There are precious view visionaries in our lives now. Men and women who see the world differently than you and I, people who know that all it takes is one push, and the culture follows suite. Steve Jobs was one of these people.
The American dream, as we understand it, has always been to make something of yourself using what you were born with. Hard work and ingenuity brings a life of fulfillment and happiness, as well as pushing the boundaries of existence. In the early 21st century, fortunes are won and lost by bartering other people’s fortunes. Moving money around, speculating on stocks, buying and selling foreign currency, reaping the benefits of mortgages, both good and bad, have made thousands of people wealthy in this country. But as America moves closer to a service and financed-based economy, is there still room for the tinker, the inventor, the visionary?
Apple has proven that yes, there’s still room. And much like our beloved Walt Disney, Steve Jobs created not only a product, but a lifestyle and culture that will live long after we’re gone. In the coming weeks, you’ll read a lot about the similarities between Jobs and Disney, it’s no mistake that Disney crafted a relationship with Jobs and Apple years ago. The business plans and philopshies are just too in synch with one anther to be ignored. And for this, fans of Disney and Apple can be grateful. We can hope that like Disney, Jobs put in place people who will carry out his dreams and wishes to keep Apple on a path of success, while never losing sight of the fact that it all started with a mouse…
Followers of Apple’s history have heard the story of a visit to the Xerox headquarters and the discovery of a funny little device that allowed users to interact with their computer’s in a way they never could have before, the mouse. In 1983, Apple introduced the one-button ‘Lisa Mouse’ to the world, and computing never looked back. It was this single device that, in my mind, perfectly sums up Jobs vision of the future: integrating the computer into your life in such a way that it not only becomes essitnatal to your job, it becomes an extension of your body.
Much like Walt Disney, Jobs wanted to bring the user, or guest, into a world crafted to appeal to them. One that worked, almost by magic. One that always promised quality, craftsmanship and happiness. One that once you stepped inside, you’re life would never be the same. I know this sounds bombastic, but look at your life currently. The chances are high you’re reading this on a Mac, or Mac product. I’m writing this on an iMac. I’m getting emails on my iPhone. Searching for photos on my iPad. And if you’re not using the products themselves, you’re using something that was crafted and popularized by Apple: a mouse, a touch screen, a user interface that you manipulate and change to meet your needs.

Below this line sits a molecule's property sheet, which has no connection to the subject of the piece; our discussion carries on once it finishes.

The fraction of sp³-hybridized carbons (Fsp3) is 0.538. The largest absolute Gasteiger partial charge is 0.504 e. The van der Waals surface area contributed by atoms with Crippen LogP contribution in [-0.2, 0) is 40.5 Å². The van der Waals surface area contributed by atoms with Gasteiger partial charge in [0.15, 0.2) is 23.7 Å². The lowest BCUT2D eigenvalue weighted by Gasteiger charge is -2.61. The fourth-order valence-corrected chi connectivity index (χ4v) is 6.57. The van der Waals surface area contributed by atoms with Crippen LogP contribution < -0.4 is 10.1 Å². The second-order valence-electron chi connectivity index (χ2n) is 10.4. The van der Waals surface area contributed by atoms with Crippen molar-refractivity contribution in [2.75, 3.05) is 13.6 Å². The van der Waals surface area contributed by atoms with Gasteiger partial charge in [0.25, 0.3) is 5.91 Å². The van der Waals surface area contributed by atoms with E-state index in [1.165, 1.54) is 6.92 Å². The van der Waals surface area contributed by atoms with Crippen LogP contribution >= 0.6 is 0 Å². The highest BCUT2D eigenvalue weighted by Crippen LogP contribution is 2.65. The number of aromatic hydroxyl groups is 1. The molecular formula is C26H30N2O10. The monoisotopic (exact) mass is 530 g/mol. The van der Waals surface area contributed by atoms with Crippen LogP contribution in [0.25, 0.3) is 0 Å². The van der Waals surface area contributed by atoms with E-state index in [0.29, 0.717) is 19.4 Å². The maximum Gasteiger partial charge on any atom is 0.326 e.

In 1984, a fact whose irony was not lost on my even at the time, I first used an Apple IIe. The first all in one computer. I sat in a college classroom at the age of 14 at ‘Computer Camp,’ a week of learning BASIC, a simple computer language built on if/then commands. I honestly don’t remember what I learned, but I remember the machines, beige with green screens, it was like going to the future. And as life progessed, I had the honor and pleasure of never using a PC. In close to 20 years of graphic design and art direction, I never used an IBM PC clone. In fact, when I started, you couldn’t do desktop publishing on a PC. I started in PageMaker, moving on to Quark Xpress and now Adobe InDesign. Quark didn’t even make a PC version for years. I had to convince bosses and supervisors that purchasing a computer that frankly cost a lot more than a PC was a good investment in the long term. I bought a Blueberry iMac in 1999 to start a freelance design business. An iPod Shuffle in 2005, an iPod video in 2006, and iPhone in 2008 and an iPad earlier this year. At my current potion, in 13 years, I’ve used 5 different Mac computer models. And in that time, only two hard drive failures. Can the American car industry say that? Steve Jobs created a product that I can no longer live without. These items are integrated into virtually every aspect of my life. I work on them, play on them, share photos with them, teach things to my daughter with them. Every item I’ve created and posted on this blog…from a Mac. Other than Disney, I can think of no other consumer product I use more.
So it is with great sadness that we say goodbye to Jobs. As Disney fans, we can thank him for helping to fund Pixar, the company that has set the standard for not only computer animation, but story telling, much like Walt Disney himself. Jobs’ relationship with Disney over the years has pushed both companies forward in ways no one imagined. And that legacy of both men, will continue to do so for years. I’m struck by how affected by his death I’m becoming and coming to terms that no matter how much money you have, or what accomplishments you made, everyone dies. It’s this view that reflects what great men have said since the beginning of history…it’s not what you do, it’s what you leave behind that will be remembered.
You’ll be missed sir.